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Vance v. State

Supreme Court of Arkansas

June 4, 2015

DAVID L. VANCE, PETITIONER
v.
STATE OF ARKANSAS, RESPONDENT

Counsel Amended June 11, 2015.

SALINE COUNTY CIRCUIT COURT, NO. 63CR-09-315.

David R. Cannon, attorney.

Attorney General.

OPINION

Page 839

PRO SE PETITION TO REINVEST JURISDICTION IN THE TRIAL COURT TO CONSIDER A PETITION FOR WRIT OF ERROR CORAM NOBIS

PER CURIAM

In 2010, David L. Vance was found guilty of raping his fourteen-year-old daughter and was sentenced to 240 months' imprisonment. We affirmed. Vance v. State, 2011 Ark. 392, 384 S.W.3d 515. Vance then filed in the trial court a petition for postconviction relief pursuant to Arkansas Rule of Criminal Procedure 37.1 (2011). The petition was denied, and this court affirmed the order. Vance v. State, 2012 Ark. 254 (per curiam).

On April 16, 2015, Vance filed in this court the pro se petition that is now before us seeking leave to proceed in the trial court with a petition for writ of error

Page 840

coram nobis.[1] After a judgment has been affirmed on appeal, a petition filed in this court for leave to proceed in the trial court is necessary because the circuit court can entertain a petition for writ of error coram nobis only after we grant permission. Dansby v. State, 343 Ark. 635, 37 S.W.3d 599 (2001) (per curiam).

A writ of error coram nobis is an extraordinarily rare remedy, more known for its denial than its approval. Cromeans v. State, 2013 Ark. 273 (per curiam). The writ is allowed only under compelling circumstances to achieve justice and to address errors of the most fundamental nature. McDaniels v. State, 2012 Ark. 465 (per curiam). We have held that a writ of error coram nobis is available to address certain errors that are found in one of four categories: insanity at the time of trial, a coerced guilty plea, material evidence withheld by the prosecutor, or a third-party confession to the crime during the time between conviction and appeal. Charland v. State, 2013 Ark. 452 (per curiam) (citing Pitts v. State, 336 Ark. 580, 986 S.W.2d 407 (1999) (per curiam)). The function of the writ is to secure relief from a judgment rendered while there existed some fact that would have prevented its rendition if it had been known to the circuit court and which, through no negligence or fault of the defendant, was not brought forward before rendition of judgment. Chestang v. State, 2014 Ark. 477 (per curiam); McFerrin v. State, 2012 Ark. 305 (per curiam). The petitioner has the burden of demonstrating a fundamental error of fact extrinsic to the record. Wright v. State, 2014 Ark. 25 (per curiam). Coram-nobis proceedings are attended by a strong presumption that the judgment of conviction is valid. Roberts v. State, 2013 Ark. 56, 425 S.W.3d 771.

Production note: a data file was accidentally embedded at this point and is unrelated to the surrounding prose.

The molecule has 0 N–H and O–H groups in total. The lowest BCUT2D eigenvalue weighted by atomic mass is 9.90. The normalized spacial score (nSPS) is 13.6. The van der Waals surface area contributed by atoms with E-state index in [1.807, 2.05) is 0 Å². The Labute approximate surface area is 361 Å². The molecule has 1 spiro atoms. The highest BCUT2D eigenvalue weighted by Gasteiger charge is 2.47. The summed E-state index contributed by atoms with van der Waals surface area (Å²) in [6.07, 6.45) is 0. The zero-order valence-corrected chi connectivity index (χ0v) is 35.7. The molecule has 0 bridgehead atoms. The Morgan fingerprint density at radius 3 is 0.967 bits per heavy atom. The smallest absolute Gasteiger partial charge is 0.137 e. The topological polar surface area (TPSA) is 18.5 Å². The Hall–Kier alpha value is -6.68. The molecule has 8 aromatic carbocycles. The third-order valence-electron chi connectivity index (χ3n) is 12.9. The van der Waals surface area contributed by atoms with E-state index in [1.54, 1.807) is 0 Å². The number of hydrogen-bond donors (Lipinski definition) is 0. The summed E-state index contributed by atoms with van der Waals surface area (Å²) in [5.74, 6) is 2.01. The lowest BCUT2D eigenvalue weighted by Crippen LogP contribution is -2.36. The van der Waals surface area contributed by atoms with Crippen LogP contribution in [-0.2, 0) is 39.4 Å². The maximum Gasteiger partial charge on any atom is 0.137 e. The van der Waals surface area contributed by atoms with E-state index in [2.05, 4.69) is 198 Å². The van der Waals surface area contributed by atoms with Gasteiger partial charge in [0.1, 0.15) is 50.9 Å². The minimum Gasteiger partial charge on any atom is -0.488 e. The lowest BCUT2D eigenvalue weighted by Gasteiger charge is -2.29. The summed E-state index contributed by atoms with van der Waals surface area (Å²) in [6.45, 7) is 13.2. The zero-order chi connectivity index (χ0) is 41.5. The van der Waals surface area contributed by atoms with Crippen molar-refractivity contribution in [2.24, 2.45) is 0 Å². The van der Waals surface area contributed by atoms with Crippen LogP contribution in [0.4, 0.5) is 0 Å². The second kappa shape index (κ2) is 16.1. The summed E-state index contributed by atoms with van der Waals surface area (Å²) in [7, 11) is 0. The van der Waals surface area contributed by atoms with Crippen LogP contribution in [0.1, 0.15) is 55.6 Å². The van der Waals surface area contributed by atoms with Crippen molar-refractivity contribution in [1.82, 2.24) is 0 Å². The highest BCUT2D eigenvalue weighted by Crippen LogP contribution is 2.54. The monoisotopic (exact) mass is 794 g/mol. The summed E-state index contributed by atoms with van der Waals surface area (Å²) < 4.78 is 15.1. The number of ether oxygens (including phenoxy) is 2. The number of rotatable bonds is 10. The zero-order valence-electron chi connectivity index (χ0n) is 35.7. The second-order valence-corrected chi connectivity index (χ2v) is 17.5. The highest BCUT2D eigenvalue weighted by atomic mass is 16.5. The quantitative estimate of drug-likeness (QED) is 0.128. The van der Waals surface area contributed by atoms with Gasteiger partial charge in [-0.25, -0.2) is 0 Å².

In his petition, Vance contends that the prosecution at his trial withheld exculpatory evidence from the defense in violation of Brady v. Maryland, 373 U.S. 83, 83 S.Ct. 1194, 10 L.Ed.2d 215 (1963). Vance identifies the withheld evidence as bloody sheets and couch covers. He notes that this court, in the decision affirming the judgment, referred to the victim's awakening one morning and noticing vaginal bleeding and to Vance's engaging in intercourse with the victim on a couch. Vance points to testimony at trial where a witness testified that the sheets from the bed where the victim was raped were not seized by authorities, probably because the rape was alleged to have been committed two months prior, and that there was no effort to obtain the sheets for forensic testing even though blood evidence can sometimes be found after repeated washings. Vance contends that the failure to seize the evidence amounts to withholding material evidence that could have established his innocence. Vance's claim is essentially that the State failed to collect all the evidence that could have been obtained that would have been favorable to the defense.

A Brady violation is established when evidence favorable to the defense is wrongfully withheld by the State. Pitts, 336 Ark. 580, 986 S.W.2d 407. In Strickler v. Greene, 527 U.S. 263, 119 S.Ct. 1936, 144 L.Ed.2d 286 (1999), the Supreme Court revisited Brady and declared that, when the petitioner contends that material evidence was ...


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